Date of Award


Degree Type

Honors College Thesis



First Advisor

Katherine Cochran, Ph.D

Advisor Department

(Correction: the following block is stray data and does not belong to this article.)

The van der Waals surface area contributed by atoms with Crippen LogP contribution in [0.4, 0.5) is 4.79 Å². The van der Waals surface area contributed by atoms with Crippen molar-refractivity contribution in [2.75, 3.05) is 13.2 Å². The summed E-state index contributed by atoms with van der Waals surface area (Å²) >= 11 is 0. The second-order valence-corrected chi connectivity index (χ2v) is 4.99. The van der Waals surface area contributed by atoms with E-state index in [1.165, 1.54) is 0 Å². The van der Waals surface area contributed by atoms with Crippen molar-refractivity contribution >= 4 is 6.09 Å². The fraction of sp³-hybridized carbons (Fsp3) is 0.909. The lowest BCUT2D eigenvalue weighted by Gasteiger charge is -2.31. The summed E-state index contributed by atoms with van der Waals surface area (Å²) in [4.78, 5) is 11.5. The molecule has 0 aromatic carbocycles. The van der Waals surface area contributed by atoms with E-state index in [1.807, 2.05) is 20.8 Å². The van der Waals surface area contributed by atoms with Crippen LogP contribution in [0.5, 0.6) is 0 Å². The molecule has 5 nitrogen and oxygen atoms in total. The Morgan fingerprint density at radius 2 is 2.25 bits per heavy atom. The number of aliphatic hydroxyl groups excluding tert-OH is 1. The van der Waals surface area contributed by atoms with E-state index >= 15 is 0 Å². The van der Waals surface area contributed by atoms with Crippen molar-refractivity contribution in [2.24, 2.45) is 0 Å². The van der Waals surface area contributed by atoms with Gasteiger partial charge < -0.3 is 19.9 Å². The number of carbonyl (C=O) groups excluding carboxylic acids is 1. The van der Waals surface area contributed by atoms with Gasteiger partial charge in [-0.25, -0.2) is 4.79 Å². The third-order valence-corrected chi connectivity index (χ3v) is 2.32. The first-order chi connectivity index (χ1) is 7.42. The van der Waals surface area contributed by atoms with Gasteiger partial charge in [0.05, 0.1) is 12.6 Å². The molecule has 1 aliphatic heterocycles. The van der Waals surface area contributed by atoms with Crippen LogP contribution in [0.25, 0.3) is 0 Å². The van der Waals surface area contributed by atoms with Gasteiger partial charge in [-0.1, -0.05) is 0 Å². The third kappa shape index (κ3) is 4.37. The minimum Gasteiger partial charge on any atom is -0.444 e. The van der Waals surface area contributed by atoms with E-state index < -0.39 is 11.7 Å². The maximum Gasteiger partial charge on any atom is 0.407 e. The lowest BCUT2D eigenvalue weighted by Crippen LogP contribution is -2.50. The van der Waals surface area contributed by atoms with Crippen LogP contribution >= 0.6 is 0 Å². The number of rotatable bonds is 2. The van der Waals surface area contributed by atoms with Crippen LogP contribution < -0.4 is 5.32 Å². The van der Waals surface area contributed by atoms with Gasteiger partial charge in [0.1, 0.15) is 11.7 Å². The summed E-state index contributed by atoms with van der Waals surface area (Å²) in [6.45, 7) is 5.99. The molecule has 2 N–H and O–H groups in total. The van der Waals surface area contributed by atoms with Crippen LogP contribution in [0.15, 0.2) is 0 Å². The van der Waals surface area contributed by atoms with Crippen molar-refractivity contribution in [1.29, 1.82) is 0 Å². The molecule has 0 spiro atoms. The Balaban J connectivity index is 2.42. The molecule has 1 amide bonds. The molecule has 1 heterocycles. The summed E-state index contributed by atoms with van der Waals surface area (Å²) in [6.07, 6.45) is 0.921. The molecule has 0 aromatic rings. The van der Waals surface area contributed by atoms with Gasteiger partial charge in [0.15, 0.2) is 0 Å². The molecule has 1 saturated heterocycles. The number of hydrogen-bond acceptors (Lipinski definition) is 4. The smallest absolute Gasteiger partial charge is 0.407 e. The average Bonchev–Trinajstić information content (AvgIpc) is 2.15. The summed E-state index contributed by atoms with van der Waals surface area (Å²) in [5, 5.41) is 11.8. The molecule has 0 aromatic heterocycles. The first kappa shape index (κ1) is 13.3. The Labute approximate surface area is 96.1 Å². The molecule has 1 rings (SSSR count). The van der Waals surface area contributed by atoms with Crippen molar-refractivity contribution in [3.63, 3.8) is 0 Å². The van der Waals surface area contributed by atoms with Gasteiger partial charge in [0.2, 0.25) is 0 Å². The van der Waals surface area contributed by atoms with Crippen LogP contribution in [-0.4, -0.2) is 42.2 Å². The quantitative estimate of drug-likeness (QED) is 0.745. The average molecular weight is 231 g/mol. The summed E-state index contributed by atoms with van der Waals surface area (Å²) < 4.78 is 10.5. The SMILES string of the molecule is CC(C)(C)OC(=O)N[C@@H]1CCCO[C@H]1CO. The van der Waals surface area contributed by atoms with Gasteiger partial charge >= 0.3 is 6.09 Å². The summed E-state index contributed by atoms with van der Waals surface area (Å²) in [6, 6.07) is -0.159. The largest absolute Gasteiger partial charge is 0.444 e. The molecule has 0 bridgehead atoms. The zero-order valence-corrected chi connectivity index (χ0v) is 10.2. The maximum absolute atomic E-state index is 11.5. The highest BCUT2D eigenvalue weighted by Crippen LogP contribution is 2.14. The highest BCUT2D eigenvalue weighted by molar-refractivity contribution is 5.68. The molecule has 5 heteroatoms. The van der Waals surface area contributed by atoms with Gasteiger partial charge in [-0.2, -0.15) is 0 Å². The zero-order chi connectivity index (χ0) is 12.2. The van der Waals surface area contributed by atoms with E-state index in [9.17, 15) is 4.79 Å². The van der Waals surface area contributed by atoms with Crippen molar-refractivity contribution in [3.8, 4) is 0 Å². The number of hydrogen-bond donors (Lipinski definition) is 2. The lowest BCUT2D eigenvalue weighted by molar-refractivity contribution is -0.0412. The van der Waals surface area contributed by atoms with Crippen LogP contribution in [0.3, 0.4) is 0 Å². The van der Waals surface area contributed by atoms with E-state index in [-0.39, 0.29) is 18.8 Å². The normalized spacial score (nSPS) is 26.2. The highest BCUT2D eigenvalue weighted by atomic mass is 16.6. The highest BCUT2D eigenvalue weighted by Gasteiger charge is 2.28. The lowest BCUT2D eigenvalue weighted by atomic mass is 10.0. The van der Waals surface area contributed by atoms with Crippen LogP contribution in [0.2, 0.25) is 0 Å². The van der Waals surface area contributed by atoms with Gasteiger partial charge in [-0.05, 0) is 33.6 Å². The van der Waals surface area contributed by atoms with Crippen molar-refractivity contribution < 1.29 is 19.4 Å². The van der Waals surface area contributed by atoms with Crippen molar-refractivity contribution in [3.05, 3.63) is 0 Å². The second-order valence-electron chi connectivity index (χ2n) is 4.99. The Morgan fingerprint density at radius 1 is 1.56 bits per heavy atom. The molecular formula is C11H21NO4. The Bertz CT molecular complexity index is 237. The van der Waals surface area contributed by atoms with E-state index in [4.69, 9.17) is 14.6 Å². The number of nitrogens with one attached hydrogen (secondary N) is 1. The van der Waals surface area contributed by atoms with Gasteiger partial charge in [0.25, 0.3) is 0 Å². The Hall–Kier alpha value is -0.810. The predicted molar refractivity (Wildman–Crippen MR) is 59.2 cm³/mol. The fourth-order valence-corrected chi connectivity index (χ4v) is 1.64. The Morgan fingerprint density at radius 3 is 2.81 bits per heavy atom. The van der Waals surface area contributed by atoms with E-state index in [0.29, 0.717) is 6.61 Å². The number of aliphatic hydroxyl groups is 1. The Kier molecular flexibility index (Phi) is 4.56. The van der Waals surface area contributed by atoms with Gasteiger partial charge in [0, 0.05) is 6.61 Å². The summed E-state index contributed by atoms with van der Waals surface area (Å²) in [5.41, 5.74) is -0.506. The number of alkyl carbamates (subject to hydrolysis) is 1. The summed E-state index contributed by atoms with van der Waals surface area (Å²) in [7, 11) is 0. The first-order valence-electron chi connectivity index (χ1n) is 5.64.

Although children’s literature is often dismissed as largely didactic and supportive of entrenched power structures, an examination of the antihero’s development in children’s literature reveals the genre’s complexity and subtle challenges of social mores. Critics focus extensive attention on the redemption of a less-than-ideal character from social deviancy to normalcy in fiction for young readers, but more rarely do they discuss those characters that remain static in their lack of heroic qualities and fail as role models for children. The on-going discussion on conventional subgenres like the school story does not often include texts that subvert the form with bullying or “wimpy” protagonists. Most significantly, the debate over the role of children’s literature in maintaining or questioning adult authority often passes over books that show children committing immoral actions usually reserved for adults. In the following pages, I place the ironic mode and the antihero into the context of literature for children, focusing primarily on a close reading of three texts from British and American writers in the twentieth and twenty-first centuries: The Secret Garden by Frances Hodgson Burnett, Artemis Fowl by Eoin Colfer, and Diary of a Wimpy Kid by Jeff Kinney. Each of the protagonists will be examined in light of the cultural contexts of the writers, the overall messages of the books, and the stories’ relationships to existing genre conventions. My research draws conclusions about when the child antihero emerges in literary history, how the antihero helps communicate the writer’s message about a particular issue or society in general, and why a writer chooses for the antihero to find redemption or not. Together, the three novels provide a fascinating look at how children’s novels depart from tradition yet remain very much a part of a literary canon.